HI there!I’ve been improving my English a lot after finding your site out!Thank you a lot!Take care!

  5. erkin Says:

    We also have similar monuments, landmarks in Turkey as well. One of the most known one is k?z kulesi “girl Tower” in Istanbul. It is located on a little piece of land off the coast in the sea. The land it stands is not more than a few meters width. It is quite small architectural construction. It is roughly 10 meter long and just a few meters away off the coast of Istanbul. It overlooks the very busy part of the city. An busy road and some buildings are on the coast this structure faces. There are shuttle boats running to this tower from the coast. In addition, there is a little restaurant just on the top of the this building. The restaurant is not big enough to hold more 20 or 30 people though. I remember seeing this tower several times when I passed the road that faces the tower. But I didn’t pay any visit particularly to this tower. It is most commonly view from Istanbul on post cards. I believe it really embellishes the Istanbul bosphorus and adds up to beuaty of the city. If you plan to visit Istanbul and it should be one of the destinations you should not miss. There are tour organizations you can take advantage of to visit Turkey. the k?z kulesi must be the part of your holiday schedule.

  6. Peter Says:

    I m totally frustrated , there are lots of words and expressions out there. The question is: learn or not to learn:)
    Seriously,
    How on earth should I distinguish between ridiculously common, awfully common,very common, common, not common ,not common at all terms.
    Today ,I stumbles upon a new word “moreish” as I was fumbling with today’s paper:)
    I took Jeff’s advise regarding reading newspaper everyday.
    So,everyday I come across new words
    Moreish means tasty food.
    I never heard of it before.
    I never heard anybody uses it. Still ,the word is out there ,taunting me:)
    It is so frustrating.
    Is there any way we can come up with a system that tells us the usage rate of terms.
    What is the point of learning a word that just use once a century is used in a local newspaper , or by a native-speaker.
    You know what I mean. It is a wast of time and energy people.
    I guess we should stick to what Jeff teaches us. I know the fact that all of them fall in the cattogary of ridiculously ,awfully ,and very common since ad the term comes out of jeff ,there we are ,the term is all over the place :)) English people start using the term as if it was a set-up or sth that not using the term till Jeff utters it on Eslpod:)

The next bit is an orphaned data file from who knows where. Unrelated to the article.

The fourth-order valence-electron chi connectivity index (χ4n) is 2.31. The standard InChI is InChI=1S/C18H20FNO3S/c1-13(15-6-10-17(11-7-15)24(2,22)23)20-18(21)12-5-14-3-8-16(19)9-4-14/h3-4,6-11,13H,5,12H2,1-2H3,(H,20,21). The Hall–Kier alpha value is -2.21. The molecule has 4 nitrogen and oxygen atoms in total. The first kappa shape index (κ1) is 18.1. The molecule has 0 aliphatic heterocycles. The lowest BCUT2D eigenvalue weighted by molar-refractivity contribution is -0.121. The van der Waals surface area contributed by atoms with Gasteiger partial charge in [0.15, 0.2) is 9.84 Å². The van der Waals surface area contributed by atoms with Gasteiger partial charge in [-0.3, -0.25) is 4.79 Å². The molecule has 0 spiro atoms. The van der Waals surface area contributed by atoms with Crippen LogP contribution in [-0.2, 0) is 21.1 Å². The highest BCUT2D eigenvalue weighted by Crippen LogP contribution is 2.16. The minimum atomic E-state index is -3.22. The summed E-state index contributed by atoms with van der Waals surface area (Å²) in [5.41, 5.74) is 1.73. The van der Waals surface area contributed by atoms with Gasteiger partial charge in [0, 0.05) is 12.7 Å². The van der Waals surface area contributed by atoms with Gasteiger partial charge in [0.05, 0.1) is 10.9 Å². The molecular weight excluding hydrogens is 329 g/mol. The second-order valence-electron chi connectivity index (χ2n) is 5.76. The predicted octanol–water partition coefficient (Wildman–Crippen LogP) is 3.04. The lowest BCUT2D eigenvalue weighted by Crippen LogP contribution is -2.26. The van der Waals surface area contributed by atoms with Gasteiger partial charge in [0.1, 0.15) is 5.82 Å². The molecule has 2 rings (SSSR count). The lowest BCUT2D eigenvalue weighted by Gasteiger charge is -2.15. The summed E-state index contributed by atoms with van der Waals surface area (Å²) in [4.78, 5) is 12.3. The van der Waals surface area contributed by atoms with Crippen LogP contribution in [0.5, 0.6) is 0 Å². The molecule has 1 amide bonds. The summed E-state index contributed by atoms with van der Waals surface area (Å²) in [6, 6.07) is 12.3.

Seriously,I hear the term from him initially then,the term is everywhere on tvshows ,news,talk shows,daily conversation .the thing is , the term was there ,it ,but I subcontiously missed the term because I didn’t know or I couldn’t undrestand it.
    You see what I mean.
    So ,the only solution I can think of is to stick strictly to Jeff’s audio lesson and what Lucy compose,unless Jeff comes up with another revelusionary program in regards to accent adoption and word commonality. I cross my fingers and wish for the best!
    You never know, Jeff works miracle ,doesn’t he?

    By now

  7. emiliano Says:

    Tanks on the streets of Prague by the year 1968, tanks on Valencia´s (Spain) streets at the night of february 23rd, Hungary
    invasion of 1956 by the russian troops that finished with thousands of dead or executed people who were against
    the oppression or recently tanks on Tianamen square or Teheran similar protests are bad really bad symbols of the repression
    against the longing of people to have freedom and democracy in their own countries.
    Today are happening the same some other places like North of Africa and another parts of the world.
    It is necessary to be conscious about these acts that finished in real cruel bloody ends the majority of times.

    But another symbols have been really happy and I could remember them with real pleasure being good examples of
    the peaceful fight of people to obtain freedom and democracy:

    The fall of Berlin´s wall or the Velvet Revolution in Prague with thousand of people in the Wenceslas Square
    or even the sight of deputes coming out from the Madrid Congress in february 1981 once the intent
    of “coup d’etat” was finished.

    So the sight of the Statue of Liberty has been always pleasant for me the same as for millions of people coming into
    a new democratic country to start a new life far away, frequently, from oppression or persecution campaigns in
    their own countries against their ideas or religion believes but either misery or poverty.
    How many hopes have seen the eyes of this Silent Lady?…No body knows.